Horse owners are advised to take practical steps to prevent the disease by limiting access to sycamore seeds:

Identify trees both around grazed fields as well as those in close proximity. Trees are often easiest to identify in the summer when in full leaf, rather than in the autumn, when leaves have largely fallen. The characteristic maple leaf shape is easy to spot, although if in doubt a test is available from the Royal Veterinary College as a result of work funded by The Horse Trust.

Collect seeds or exclude horses from affected areas using electric fencing or stabling.

Feed supplementary hay to try and prevent horses from excessive foraging for short blades of grass and inadvertent ingestion of seeds. But ensure that hay does not become contaminated by seeds.

Don’t rashly fell trees when laden with seeds as this can cause a sudden and massive contamination of the pasture. Consider local regulations, tree protection orders and tree ownership if felling is the only option.

Monitor horses carefully even after they have been moved from affected pasture as disease can occur up to four days after exposure.

The most consistent clinical sign of atypical myopathy is the passing of dark brown urine (myoglobinuria) as a result of muscle breakdown. Horses usually become weak and reluctant to move and may lay down, but usually have a normal or increased appetite. In the most severe cases the horse will develop very severe colic-like signs due to significant pain. In some horses the severity of muscle pain leads to euthanasia on welfare grounds. These signs occur as a result of the active toxin which prevents muscles from undergoing normal energy metabolism. It can affect all muscles in the body including the respiratory muscles and heart.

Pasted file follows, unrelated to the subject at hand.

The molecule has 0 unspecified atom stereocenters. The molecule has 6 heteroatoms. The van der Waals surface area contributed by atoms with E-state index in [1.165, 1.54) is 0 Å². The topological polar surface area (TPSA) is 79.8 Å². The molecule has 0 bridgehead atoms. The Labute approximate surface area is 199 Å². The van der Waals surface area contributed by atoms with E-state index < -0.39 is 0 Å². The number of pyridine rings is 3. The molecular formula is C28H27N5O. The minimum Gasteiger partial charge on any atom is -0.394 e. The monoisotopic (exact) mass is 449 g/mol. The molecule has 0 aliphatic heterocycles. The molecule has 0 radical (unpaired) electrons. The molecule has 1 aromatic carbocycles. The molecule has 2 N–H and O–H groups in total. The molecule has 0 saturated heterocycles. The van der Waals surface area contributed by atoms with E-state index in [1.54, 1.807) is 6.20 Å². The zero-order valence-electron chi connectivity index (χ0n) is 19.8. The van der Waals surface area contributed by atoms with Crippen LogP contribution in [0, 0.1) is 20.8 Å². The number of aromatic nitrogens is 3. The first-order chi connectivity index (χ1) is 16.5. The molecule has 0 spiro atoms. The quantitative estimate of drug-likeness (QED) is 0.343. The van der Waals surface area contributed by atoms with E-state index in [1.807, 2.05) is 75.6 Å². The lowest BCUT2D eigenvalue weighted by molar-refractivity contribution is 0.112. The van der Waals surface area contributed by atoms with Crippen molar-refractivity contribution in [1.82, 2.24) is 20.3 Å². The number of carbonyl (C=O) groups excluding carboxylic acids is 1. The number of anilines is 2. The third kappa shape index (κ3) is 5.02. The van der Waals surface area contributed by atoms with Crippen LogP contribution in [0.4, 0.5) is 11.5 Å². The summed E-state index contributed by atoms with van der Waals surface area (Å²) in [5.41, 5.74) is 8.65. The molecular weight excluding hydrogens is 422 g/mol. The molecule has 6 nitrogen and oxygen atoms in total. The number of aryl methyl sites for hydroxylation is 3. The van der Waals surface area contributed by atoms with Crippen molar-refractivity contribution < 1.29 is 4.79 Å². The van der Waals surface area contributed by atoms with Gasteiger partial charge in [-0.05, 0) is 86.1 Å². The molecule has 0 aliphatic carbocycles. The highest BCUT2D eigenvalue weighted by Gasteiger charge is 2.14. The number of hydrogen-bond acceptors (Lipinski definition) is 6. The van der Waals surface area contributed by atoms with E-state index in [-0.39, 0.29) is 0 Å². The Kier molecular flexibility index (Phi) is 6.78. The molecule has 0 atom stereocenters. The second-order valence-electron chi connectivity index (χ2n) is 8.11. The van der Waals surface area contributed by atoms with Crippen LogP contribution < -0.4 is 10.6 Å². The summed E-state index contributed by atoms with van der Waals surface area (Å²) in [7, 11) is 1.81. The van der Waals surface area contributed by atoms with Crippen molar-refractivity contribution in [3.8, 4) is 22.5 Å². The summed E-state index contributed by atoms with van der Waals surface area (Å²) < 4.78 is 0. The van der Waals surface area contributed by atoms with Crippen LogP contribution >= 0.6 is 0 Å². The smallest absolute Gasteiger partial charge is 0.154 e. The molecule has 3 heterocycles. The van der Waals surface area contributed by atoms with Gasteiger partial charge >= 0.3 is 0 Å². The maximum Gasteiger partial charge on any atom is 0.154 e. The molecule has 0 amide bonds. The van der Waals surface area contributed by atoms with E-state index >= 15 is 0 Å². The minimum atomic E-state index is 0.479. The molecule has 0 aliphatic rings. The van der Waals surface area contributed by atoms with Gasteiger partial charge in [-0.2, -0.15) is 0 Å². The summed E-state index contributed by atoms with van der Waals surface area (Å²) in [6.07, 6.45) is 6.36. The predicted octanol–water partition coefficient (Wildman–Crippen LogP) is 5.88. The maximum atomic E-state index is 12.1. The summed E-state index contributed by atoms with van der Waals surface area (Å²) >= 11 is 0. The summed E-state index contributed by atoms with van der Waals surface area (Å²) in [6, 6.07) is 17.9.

“It’s imperative to contact your vet as a matter of urgency if you are concerned your horse may be suffering from Atypical Myopathy,” said BEVA President Huw Griffiths. “We can use a special blood test, thanks to research funding from The Horse Trust, to diagnose and measure exposure to the toxin. The earlier we are able to intervene the more likely a favourable outcome for the horse.”


Posted on October 29th, 2021

How to keep horses safe this Bonfire Night

Bonfire night and fireworks displays are usually a time of fun and excitement. However, for many animals and their owners, the 5th November can be a nerve-wracking experience. Explosions, fire and flashing lights are all things most animals find pretty terrifying and can prove challenging for those with animal companions.

That’s why Bransby Horses, an equine rescue and welfare charity in Lincolnshire, has written a handy guide to make sure horses, their owners and event organisers have a happy and relaxed bonfire night.

Why do horses act so erratically around bonfire night and fireworks? Understanding this, and why they become so frightened, is key to creating a safe and stress-free environment for horses. All horses, ponies, donkeys and mules are flight animals which means they can be easily scared by the loud noises and bright lights of fireworks. This can result in unusual or erratic behaviour, making horses stressed and unpredictable. When horses panic, they go into flight mode; this is when they are most likely to cause injury to themselves and others.

How can owners keep their horses safe?

1) All horses thrive on routine and any change in this can lead to anxiety and stress. By providing a safe, secure environment and keeping to the same management routine, this can help reassure horses during this period.

2) If a horse is being stabled, it can be a good idea to leave the lights on and play the radio to help drown out the effects of the fireworks. This routine should be introduced in advanced and radio licensing laws will need to be considered by commercial yards or businesses.